Hose intended for hydraulic cylinder jack use is commercially offered in ¼ inch and ⅜ inch nominal diameter. The smaller size is logically more economical. The larger size should be used where higher hydraulic fluid flow rates are involved or long hose lengths are required.
Hoses are available in a variety of materials
each with its special purpose. For general purpose applications either
thermoplastic (nylon or polyurethane) or rubber hose is acceptable.
Thermoplastic hose consists of a core that is reinforced with either polyester
or steel wire braids, covered with a polyurethane jacket. This jacket provides
excellent abrasion resistance but should not be used where excessive heat or
weld splatter could be encountered. Rubber hose generally consists of a two
layer core, reinforced with two plys of steel wire braids, all covered with a
rubber jacket. It is the choice for superior flexibility and for those jobs
where long hose lengths are needed. Special materials are used to manufacture hoses
that are classified as non-conductive. This material should be selected where
electrical isolation is required.
The job will often dictate the length of hose needed. Aside from this fact, hose length can have a very meaningful effect on system performance. For a given hose size, the longer the length the higher the resisting (back) pressure the pump sees and the slower the cylinder jack retraction speed. Length (and size) have a direct bearing on the volume of hydraulic fluid needed to complete the task. This is best illustrated by an example:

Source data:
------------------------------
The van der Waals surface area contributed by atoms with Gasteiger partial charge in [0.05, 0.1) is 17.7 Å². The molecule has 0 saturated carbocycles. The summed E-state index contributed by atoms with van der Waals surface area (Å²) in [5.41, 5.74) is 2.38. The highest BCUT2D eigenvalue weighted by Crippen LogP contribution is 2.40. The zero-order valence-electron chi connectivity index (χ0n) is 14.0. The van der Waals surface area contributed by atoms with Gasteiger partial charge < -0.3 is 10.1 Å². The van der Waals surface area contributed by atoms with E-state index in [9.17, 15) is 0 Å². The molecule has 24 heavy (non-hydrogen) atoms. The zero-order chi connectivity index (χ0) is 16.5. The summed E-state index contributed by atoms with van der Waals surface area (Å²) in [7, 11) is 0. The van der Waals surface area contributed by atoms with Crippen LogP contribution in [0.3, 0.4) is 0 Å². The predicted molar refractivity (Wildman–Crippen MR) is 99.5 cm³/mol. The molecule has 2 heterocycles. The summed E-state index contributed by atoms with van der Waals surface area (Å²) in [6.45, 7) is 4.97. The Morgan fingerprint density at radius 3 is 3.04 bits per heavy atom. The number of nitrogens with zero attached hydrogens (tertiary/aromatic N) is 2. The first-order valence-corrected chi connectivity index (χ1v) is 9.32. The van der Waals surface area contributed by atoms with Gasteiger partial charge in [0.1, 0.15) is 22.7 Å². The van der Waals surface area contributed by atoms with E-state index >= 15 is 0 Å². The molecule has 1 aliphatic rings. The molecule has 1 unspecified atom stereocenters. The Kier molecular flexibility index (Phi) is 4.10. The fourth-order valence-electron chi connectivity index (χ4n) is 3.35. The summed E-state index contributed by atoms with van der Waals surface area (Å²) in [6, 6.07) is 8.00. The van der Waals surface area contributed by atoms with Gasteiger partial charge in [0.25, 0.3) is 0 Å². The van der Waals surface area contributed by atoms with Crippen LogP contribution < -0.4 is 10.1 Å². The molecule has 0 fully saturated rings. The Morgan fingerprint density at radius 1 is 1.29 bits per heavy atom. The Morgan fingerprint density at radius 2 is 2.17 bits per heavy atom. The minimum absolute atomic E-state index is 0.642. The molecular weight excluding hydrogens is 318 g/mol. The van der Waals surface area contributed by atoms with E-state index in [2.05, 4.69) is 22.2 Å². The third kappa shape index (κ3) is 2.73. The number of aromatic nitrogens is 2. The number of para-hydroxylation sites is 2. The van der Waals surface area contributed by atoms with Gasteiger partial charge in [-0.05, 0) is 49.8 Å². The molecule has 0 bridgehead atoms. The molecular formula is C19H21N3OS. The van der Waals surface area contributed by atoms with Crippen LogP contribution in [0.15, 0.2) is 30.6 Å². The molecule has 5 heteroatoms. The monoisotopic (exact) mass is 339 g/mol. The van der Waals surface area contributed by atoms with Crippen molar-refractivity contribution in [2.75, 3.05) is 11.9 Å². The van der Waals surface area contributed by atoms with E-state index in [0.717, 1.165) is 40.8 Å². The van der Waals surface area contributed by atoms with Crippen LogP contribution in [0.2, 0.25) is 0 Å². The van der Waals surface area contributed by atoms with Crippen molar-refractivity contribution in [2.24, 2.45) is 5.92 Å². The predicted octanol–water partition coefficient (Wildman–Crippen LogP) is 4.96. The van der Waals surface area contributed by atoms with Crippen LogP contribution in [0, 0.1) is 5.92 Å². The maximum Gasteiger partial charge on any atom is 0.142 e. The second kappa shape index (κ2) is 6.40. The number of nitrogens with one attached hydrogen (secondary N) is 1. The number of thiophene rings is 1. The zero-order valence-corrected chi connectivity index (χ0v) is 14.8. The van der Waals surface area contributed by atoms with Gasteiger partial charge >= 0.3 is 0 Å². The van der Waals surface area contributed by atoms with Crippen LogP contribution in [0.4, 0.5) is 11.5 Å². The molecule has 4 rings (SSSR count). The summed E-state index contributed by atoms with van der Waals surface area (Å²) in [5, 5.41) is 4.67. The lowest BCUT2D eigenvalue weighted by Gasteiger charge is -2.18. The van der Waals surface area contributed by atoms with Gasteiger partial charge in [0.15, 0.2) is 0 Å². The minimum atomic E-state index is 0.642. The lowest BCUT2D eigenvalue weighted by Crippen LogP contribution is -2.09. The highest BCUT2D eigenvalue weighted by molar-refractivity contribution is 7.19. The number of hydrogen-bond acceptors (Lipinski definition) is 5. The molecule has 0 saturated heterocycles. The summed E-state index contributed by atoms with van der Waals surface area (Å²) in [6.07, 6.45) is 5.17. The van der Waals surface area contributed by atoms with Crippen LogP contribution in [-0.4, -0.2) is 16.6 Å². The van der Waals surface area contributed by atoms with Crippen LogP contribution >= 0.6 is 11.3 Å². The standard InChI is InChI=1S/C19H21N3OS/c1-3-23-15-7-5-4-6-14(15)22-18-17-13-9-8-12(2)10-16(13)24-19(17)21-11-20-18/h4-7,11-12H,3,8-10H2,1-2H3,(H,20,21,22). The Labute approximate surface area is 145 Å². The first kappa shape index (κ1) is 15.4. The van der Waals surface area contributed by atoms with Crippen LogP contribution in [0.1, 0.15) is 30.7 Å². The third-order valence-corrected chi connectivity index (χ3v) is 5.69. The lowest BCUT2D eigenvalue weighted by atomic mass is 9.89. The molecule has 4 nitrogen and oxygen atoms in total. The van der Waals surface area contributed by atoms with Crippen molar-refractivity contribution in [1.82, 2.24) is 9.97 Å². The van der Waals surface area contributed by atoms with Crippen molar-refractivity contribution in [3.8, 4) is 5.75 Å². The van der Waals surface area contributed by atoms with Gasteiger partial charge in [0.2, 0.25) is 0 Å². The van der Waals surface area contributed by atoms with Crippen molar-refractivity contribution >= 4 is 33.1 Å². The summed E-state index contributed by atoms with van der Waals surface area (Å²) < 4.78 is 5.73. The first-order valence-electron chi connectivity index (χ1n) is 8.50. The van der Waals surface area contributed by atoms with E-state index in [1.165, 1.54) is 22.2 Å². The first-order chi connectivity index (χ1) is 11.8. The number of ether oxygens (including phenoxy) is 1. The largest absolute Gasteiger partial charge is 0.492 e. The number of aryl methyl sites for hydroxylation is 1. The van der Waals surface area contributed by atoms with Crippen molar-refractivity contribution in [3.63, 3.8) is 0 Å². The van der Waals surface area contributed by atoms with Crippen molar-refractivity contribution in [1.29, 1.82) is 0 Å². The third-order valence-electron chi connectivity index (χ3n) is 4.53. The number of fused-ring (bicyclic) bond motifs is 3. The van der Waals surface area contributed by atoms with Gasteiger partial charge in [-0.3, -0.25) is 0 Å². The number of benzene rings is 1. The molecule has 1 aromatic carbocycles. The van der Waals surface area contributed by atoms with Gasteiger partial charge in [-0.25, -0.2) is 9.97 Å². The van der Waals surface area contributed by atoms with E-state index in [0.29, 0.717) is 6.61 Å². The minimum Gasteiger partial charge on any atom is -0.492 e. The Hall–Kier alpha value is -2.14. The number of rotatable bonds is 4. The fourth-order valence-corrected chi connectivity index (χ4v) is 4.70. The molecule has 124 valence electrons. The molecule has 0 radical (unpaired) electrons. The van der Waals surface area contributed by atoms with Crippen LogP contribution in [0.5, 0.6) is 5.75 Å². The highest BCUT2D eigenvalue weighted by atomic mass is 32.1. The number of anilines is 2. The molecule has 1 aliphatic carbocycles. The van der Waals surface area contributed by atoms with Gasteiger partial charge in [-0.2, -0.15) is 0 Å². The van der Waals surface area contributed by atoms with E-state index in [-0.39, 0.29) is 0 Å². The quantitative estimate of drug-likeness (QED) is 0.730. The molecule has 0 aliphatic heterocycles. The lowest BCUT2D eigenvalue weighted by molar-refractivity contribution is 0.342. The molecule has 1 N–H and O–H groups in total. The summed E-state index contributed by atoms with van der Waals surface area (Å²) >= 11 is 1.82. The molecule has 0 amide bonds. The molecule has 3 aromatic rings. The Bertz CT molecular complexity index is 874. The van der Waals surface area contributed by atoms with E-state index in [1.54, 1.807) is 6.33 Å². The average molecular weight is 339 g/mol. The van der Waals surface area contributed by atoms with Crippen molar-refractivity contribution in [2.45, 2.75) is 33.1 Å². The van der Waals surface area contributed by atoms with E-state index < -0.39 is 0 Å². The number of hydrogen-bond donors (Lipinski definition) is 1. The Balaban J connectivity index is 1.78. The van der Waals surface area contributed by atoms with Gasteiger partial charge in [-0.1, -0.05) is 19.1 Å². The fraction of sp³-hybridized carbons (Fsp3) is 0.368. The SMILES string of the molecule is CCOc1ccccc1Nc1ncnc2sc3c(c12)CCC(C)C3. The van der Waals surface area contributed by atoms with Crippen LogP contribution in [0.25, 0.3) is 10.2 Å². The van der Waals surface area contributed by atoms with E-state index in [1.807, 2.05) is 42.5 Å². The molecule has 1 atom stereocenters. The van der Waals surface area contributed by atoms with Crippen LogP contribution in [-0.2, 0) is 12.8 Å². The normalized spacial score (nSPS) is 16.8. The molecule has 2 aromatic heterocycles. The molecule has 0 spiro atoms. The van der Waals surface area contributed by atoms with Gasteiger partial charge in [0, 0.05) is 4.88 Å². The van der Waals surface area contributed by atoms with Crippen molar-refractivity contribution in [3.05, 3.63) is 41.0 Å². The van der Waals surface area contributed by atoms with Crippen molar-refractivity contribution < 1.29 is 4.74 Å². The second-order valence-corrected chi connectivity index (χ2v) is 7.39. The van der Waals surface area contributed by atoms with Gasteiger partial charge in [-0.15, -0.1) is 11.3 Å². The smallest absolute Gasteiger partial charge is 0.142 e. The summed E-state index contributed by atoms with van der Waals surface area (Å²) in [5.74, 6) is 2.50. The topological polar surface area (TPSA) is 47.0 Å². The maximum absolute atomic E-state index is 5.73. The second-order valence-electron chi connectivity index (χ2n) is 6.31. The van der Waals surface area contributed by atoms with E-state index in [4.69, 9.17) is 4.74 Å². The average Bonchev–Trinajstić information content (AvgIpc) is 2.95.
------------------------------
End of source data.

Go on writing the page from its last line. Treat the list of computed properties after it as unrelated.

Question: Not counting the cylinder’s capacity, what amount of hydraulic fluid will be required to fill four (4) ⅜ inch diameter hoses, 20 feet long? Answer:
When the nominal hose size is reduced to ¼ inch diameter?
It is advisable to fill long hoses with hydraulic fluid before filling the pump’s reservoir. This will insure that sufficient fluid volume is available to perform the job at hand. Hoses can be ordered with standard lengths from 2 to 100 feet.
What Hose-End Fittings are Available?
The hydraulic power industry has somewhat standardized on a nominal size of ⅜ inch for hose-end fittings, regardless of the hose diameter. Threaded fittings almost universally use the 18 NPTF style thread. This designation means 18 threads per inch of the National Pipe Thread Fine series.
Two general categories of fitting styles exist: field-attachable and permanent. Field attachable fittings (or couplers) use numerous means to accomplish the connection to include screw-together and clamp type. The permanent type means that the coupling mechanism is permanently attached to the hose end via cold-forming powered machinery. This is the type most often offered on rubber and thermoplastic hose. They are used primarily by heavy equipment manufacturers and maintenance facilities.
How Do I Pick the Right Manifold?
A manifold is similar to a hydraulic control valve in that it is a device that directs the flow of hydraulic fluid in a cylinder hydraulic circuit. It can be remotely situated in the circuit or it can be mounted directly on the hydraulic pump. When pump-mounted it generally forms the base of the directional control valve. The manifold consists of a body with several internal flow passages. Fluid is channeled through these passages, often times by optional valves that consist of a plug, stem, and handle. Selection of the number of ports or openings is entirely dependent on the job application. Manifolds bodies can be round, hexagonal, or block (rectangular) in geometry. The figure below is a typical block manifold with valves.